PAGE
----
• For outside of the firewallExcel onlyPower Q&A Power Query (for query sharing)Power Q&AData Management GatewayPower BI Mobile client
  • Upload the file into the SPC14 folderEnable itOpen in browserOpen in Power BI application
  • There are lots of things to worry about… this is what comes up frequently that doesn’t fit into a technical demo
  • My opinion is that requirements gathering is the hardest part of a BI projects. Even when the business users know what they want, communication is a real problem. BI projects tend to be monsters. They are big, and expensive, and often there is no product until the very end. The problem tends to be “boiling the ocean” – being more concerned with building the infrastructure to fix a problem than actually fixing the problem. The trick is to find a single question that’s worth answering, answer it, and then move on to the next question.
  • I would encourage those of you so inclined to look at the Lean methodology. The central tenet of Lean is to start small, and build on successes. Don’t do anything that doesn’t bring tangible value of some sort. The idea is MVP – Minimum Viable Product. In essence, how little can we do to have something worthwhile? Then build on it. Our company has built BIT…. Everything you need for Personal and Team BI staged on a tabletIt helps facilitate:Rapid PrototypingRapid Data DiscoveryModeling ToolRapid InsightsWhich leads to better requirements gathering – shortens the feedback loop
  • - People sometimes get hung up on per user authentication- “You can’t do BI without Kerberos” – which is wrong- In many cases, this is simply not true. Service accounts can impersonate end users down the chain. SSRS has SetUser(), Excel Services and PerformancePoint support EffectiveuserName against multidimensionalBISM supports impersonation in SSRS Power ViewNo per User auth of any sort with PowerBI – control through document security
  • - Depending on the tool, data freshness may be an issueLatency between data source and data martLatency between data mart and data modelsWhat is “Real enough” time?There is a trade off between freshness and costThere are BI Tools for Real Time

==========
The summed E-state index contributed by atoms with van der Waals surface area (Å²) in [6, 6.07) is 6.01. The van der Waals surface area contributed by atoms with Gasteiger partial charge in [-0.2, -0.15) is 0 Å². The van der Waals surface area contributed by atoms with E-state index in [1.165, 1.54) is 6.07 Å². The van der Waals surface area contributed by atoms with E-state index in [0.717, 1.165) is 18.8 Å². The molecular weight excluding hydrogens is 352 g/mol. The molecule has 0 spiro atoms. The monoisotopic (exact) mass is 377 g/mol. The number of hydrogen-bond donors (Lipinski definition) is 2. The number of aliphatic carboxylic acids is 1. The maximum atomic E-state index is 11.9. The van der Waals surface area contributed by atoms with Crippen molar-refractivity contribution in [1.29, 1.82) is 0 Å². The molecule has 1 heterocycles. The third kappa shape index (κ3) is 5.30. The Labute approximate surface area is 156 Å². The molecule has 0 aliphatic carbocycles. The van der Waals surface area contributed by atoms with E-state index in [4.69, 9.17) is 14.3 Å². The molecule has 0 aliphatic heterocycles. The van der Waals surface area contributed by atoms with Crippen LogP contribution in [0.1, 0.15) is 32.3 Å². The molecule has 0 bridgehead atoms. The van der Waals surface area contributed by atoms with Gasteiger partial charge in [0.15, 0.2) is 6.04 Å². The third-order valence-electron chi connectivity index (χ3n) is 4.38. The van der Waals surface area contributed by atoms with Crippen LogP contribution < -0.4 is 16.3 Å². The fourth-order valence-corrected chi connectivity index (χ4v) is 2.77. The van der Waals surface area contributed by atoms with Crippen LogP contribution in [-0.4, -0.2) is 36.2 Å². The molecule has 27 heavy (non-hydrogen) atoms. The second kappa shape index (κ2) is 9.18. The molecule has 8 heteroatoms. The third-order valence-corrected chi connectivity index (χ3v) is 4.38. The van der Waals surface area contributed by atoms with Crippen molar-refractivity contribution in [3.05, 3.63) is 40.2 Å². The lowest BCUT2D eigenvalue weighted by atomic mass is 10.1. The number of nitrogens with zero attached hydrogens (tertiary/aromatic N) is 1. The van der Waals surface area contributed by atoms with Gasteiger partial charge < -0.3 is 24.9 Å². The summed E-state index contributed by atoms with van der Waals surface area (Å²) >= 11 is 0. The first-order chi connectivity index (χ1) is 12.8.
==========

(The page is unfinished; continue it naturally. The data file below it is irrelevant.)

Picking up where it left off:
• Data is like food. Not everything needs to be fresh….SSRS, which we use to power the ETL, uses SQL ‘s agent jobs to run on a schedule. These are quite granular, down to the minute level. Any tools leveraging the data marts/cubes directly can be that fresh. However, constant runs are resource intensivePowerPivot for SharePoint can be scheduled for refresh daily. This is also true for refreshes in Power BI using the Data Management Gateway, although both can be refreshed on demand. There is a hack for PP4 SPIf Real Time analysis is actually necessary, there are tools available. StreamInsight for ETL, and DirectQuery for tabular models.
  • So what do we need to make all of this work?
  • Just because it comes from SQL doesn’t mean it belongs there.Power BI is an odd duck. It’s from 2 quadrants.
  • Reporting Services is the only one that works well with Standard Edition SharePointExcel and PerformancePoint require SharePoint EnterprisePowerPivot requires BI Edition or Enterprise SQL ServerPower BI is an additional Office 365 licence on top of E3
  • - What does the future hold? Almost all development efforts are going into the Power stackReporting Services still fills and important niche, and is relatively completePerformancePoint? If Excel gets features, it’s redundantI like the model deployment from Excel to SSAS. Is Power Query far behind?
  • Operational Dashboarding and Reporting With Microsoft Business Intelligence Solutions

    1. 1. Operational reporting and dashboarding using Microsoft Business Intelligence Solutions jpw@unlimitedviz.com
    2. 2. Futures, Q &A Agenda Business Intelligence tools Prerequisite s
    3. 3. Power BI Dashboard strategies PerformancePoi nt SharePoint Mashup On Premises Cloud Azure VMs
    5. 5. Data Marts Extract, Transform, and Load (ETL) Middleware Server(s) Data Warehouse Storage Design and Visualization Data Cubes and Tabular Models E T L Reporting Server(s) BI and Designer Clients Source data
    6. 6. EE SQL Server DB SQL Server Integration Services (SSIS) SharePoint (with) • Excel Services • PowerPivot for SharePoint • SSRS SharePoint Mode • PerformancePoint SQL Server DB Storage Design and Visualization SQL Server Analysis Services Multidimensional and Tabular modes L SQL Server Reporting Services (SSRS) Excel SQL Data Tools Report Builder 3rd party tools ETL E T Source data
    7. 7. Worksheets Tabular Data Model (xVelocity) Pivot Charts and Tables Power View (Analytic reports) Power Map (Geospatial and time series data) Power Pivot (Model design) Power Query (ETL) Power Pivot Import (EL)
    8. 8. Power Pivot Worksheets • Pivot Tables and Charts • Power View Data Marts and other Data Cubes and Tabular Models Standard Worksheets • Pivot Tables and Charts PerformancePoint Reports • Analytic Charts and Grids • Decomposition trees SQL Server Reporting Services Reports • Standard • Power View PerformancePoint Scorecards and KPIs
    9. 9. Power BI Excel, Power X, Mobile, Data Management Gateway Dashboard tools PerformancePoi nt (Dashboard Designer) SharePoint (Pages and Filters) On Premises Office 365
    10. 10. Business Intelligence Center 2007 - Excel and Connections 2010 - PerformancePoint 2013 - PerformancePoint and Power Pivot Reports Excel and Connections Web Part Pages SharePoint KPIs
    11. 11. Minimum Viable Product
    12. 12. BISM PowerView in SSRS EffectiveUserNam e() Excel Services PerformancePoint Per User Document Level
    13. 13. Data freshness PowerPivot for SharePoint* Power BI SQL Server Integration Services
    14. 14. SharePoint Excel Services PerformancePoint Filters
    15. 15. Power BI Licensing PerformancePoi nt SharePoint On Premises Office 365
    16. 16. PerformancePoi nt SharePoint Enterprise Power BI Licensing PerformancePoi nt SharePoint On Premises Office 365